The store will reopen in Neptune City, N.J., according to the company’s website.
“Steven, Sean and Simon want to say that we have very much enjoyed sharing our venture with you over the past three years,” the owners said in an email to customers over the weekend. “We will miss our little location on 9th Street and all of the great people that have come in to browse and shop with us.”
— Simon Vintage (@littleGuySimon) October 10, 2015
Fans of the store’s eclectic furniture and decorations will still be able to shop online after the D.C. location closes at the end of the month.
From Tom Hay
Furniture retailer Room & Board opened the doors to its first DC store this weekend at 1840 14th Street NW, at the southeast corner of 14th and T. Based on the crowds in the store just an hour after opening, it appears 14th Street has a new landmark. Furnishings are in the classic contemporary style, which will have strong appeal among the young professionals who have moved into the area in recent years.
The Saturday and Sunday opening was a preview and the official grand opening of the 36,000-square-foot store is Monday, June 14. Jill Byrnes, Creative Director for Room & Board, said she expects several thousand to visit the store in the first few days.
First, some background on the building. The store is a complete renovation of the former R.L. Taylor building which was built in 1919. The location was a showroom for the Ford Motor Company.
In recent memory, the building was home to the Church of the Rapture which sold the property in 2005. Various plans came and went in the past five years, including condominiums and then a combination yoga studio-comedy club-restaurant.
The “Georgetown style” renovation of the once drab building is impressive inside and out. Many of the formerly bricked-up windows have been opened up, giving the store a welcoming facade and providing great daylight for the interior spaces.
A few interior highlights:
- Grand three-story staircase, which is flooded with natural light from a new window on the west (alley) side of the building.
- Garden “showroom” on the T Street exterior.
- Abundant natural light from the large windows on every floor.
Room & Board has received both praise and criticism in the local press and neighborhood blogs. Some argue that a national chain with a massive footprint such as R&B will harm independent retailers such as Vastu, Muléh, Urban Essentials and RCKNDY, which have operated in the 14th and U corridor in the past few years.
Supporters say that the Room & Board will anchor the area as a home furnishings shopping destination, in turn bringing more foot traffic and new customers to the area. Only time will tell, but if the crowds I saw this weekend on 14th Street are any indication I predict and hope this is a win-win for all.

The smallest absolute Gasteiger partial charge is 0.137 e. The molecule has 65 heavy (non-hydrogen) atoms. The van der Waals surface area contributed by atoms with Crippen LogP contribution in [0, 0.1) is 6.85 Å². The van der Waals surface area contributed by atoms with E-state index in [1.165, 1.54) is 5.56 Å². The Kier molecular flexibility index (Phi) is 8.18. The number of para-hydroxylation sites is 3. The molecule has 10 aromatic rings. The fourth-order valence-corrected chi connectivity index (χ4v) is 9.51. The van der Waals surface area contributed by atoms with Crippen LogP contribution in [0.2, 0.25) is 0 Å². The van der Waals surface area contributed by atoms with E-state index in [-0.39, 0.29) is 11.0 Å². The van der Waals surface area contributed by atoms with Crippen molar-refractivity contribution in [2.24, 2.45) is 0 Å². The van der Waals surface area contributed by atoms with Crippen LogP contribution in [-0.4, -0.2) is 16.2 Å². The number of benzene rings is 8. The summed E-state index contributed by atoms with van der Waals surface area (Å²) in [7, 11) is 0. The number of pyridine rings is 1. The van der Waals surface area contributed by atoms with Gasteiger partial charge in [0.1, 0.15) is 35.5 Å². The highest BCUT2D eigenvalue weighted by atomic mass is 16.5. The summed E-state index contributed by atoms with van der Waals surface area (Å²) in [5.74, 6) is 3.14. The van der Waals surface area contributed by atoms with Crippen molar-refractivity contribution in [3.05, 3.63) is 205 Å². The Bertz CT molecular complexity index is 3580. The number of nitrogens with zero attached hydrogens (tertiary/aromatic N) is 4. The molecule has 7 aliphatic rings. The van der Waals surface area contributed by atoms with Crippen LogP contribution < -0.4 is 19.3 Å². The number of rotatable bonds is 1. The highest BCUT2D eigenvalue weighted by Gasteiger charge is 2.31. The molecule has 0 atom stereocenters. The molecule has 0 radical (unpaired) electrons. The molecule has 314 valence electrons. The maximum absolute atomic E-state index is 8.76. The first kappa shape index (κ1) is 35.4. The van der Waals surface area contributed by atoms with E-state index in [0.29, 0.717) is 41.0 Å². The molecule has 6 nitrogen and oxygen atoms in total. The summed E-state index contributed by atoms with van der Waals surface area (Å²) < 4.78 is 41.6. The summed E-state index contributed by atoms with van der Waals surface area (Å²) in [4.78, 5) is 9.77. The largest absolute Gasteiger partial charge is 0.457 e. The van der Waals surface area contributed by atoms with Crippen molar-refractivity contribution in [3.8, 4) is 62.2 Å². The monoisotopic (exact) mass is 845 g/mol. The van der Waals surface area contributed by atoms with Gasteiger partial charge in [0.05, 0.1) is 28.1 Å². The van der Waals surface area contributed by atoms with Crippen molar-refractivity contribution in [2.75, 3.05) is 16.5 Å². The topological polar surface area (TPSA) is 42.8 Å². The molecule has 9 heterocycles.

Tom Hay is a business and general news contributor to Borderstan. A 23-year resident of the neighborhood, he is a law librarian by profession.
- The real treat for shoppers is the fourth floor addition, with walls of glass and a terrace with spectacular views of the U Street corridor.
It appears that plans for turning the large building at the southwest corner of 14th and T NW–including a 24-hour diner, theater, yoga center and comedy club –may be dead. Seems a large furntiture retailer has come along and made an offer to the owner. Two accounts of the matter, at Greater Greater Washington and Washington City Paper.
From Greater Greater Washington:
Prospects for the Tryst/Diner/ comedy club /yoga studio/dance company plan for 14th and T, which has become a major campaign issue in 2B09 are looking dim. The City Paper found out that the owners have decided to sell to a big-box furniture store, Room and Board, instead.
The deal isn’t totally done, and some neighborhood activists including 2B09 candidate Doug Rogers are already pushing Room and Board to pull out of the deal (which they have the option to do).
We learned today that Dave Chappelle, yes the Dave Chappelle, has signed on as a potential investor with the Diner/Tryst/ comedy club planned for the old Church of the Reformer at 14th and T Streets NW, the development plan we wrote about in July.
The bad news? That plan is close to imploding. Sources close to the deal say that the earlier agreement to lease the space from the current owner fell through. Rather than let their dream die, Diner/Tryst/Open City owner Constantine Stavropoulos and DC-Improv and Riot Act comedy impresario John Xereas, along with a few others–including Chappelle, a Xereas acquaintance who has D.C. roots–worked to get a deal together to buy the building. The bid is in the neighborhood of $9 million. The problem? They’re not the only ones interested.